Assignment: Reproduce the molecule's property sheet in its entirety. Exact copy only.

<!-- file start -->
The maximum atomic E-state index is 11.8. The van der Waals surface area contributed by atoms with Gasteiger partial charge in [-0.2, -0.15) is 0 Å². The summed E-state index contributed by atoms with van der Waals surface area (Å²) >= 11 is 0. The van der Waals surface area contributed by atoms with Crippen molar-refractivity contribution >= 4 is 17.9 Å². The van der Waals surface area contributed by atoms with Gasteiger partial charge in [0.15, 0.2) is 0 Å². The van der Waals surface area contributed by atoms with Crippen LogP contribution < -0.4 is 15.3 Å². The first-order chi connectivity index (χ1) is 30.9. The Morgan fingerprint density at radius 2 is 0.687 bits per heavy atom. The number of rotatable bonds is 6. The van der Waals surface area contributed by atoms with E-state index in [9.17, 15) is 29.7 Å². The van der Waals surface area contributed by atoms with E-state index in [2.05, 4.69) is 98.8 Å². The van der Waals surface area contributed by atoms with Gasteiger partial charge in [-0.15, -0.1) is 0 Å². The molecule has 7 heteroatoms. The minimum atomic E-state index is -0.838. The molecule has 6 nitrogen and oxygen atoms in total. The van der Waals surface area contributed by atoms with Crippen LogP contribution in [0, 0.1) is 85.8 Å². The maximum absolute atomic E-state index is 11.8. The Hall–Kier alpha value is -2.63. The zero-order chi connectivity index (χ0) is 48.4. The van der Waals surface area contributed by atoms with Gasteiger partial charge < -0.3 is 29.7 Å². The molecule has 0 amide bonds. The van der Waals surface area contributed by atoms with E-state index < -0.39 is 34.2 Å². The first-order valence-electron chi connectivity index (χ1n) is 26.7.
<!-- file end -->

The maximum atomic E-state index is 11.8. The van der Waals surface area contributed by atoms with Gasteiger partial charge in [-0.2, -0.15) is 0 Å². The summed E-state index contributed by atoms with van der Waals surface area (Å²) >= 11 is 0. The van der Waals surface area contributed by atoms with Crippen molar-refractivity contribution >= 4 is 17.9 Å². The van der Waals surface area contributed by atoms with Gasteiger partial charge in [0.15, 0.2) is 0 Å². The van der Waals surface area contributed by atoms with Crippen LogP contribution < -0.4 is 15.3 Å². The first-order chi connectivity index (χ1) is 30.9. The Morgan fingerprint density at radius 2 is 0.687 bits per heavy atom. The number of rotatable bonds is 6. The van der Waals surface area contributed by atoms with E-state index in [9.17, 15) is 29.7 Å². The van der Waals surface area contributed by atoms with E-state index in [2.05, 4.69) is 98.8 Å². The van der Waals surface area contributed by atoms with Gasteiger partial charge in [-0.15, -0.1) is 0 Å². The molecule has 7 heteroatoms. The minimum atomic E-state index is -0.838. The molecule has 6 nitrogen and oxygen atoms in total. The van der Waals surface area contributed by atoms with Crippen LogP contribution in [0, 0.1) is 85.8 Å². The maximum absolute atomic E-state index is 11.8. The Hall–Kier alpha value is -2.63. The zero-order chi connectivity index (χ0) is 48.4. The van der Waals surface area contributed by atoms with Gasteiger partial charge < -0.3 is 29.7 Å². The molecule has 0 amide bonds. The van der Waals surface area contributed by atoms with E-state index < -0.39 is 34.2 Å². The first-order valence-electron chi connectivity index (χ1n) is 26.7.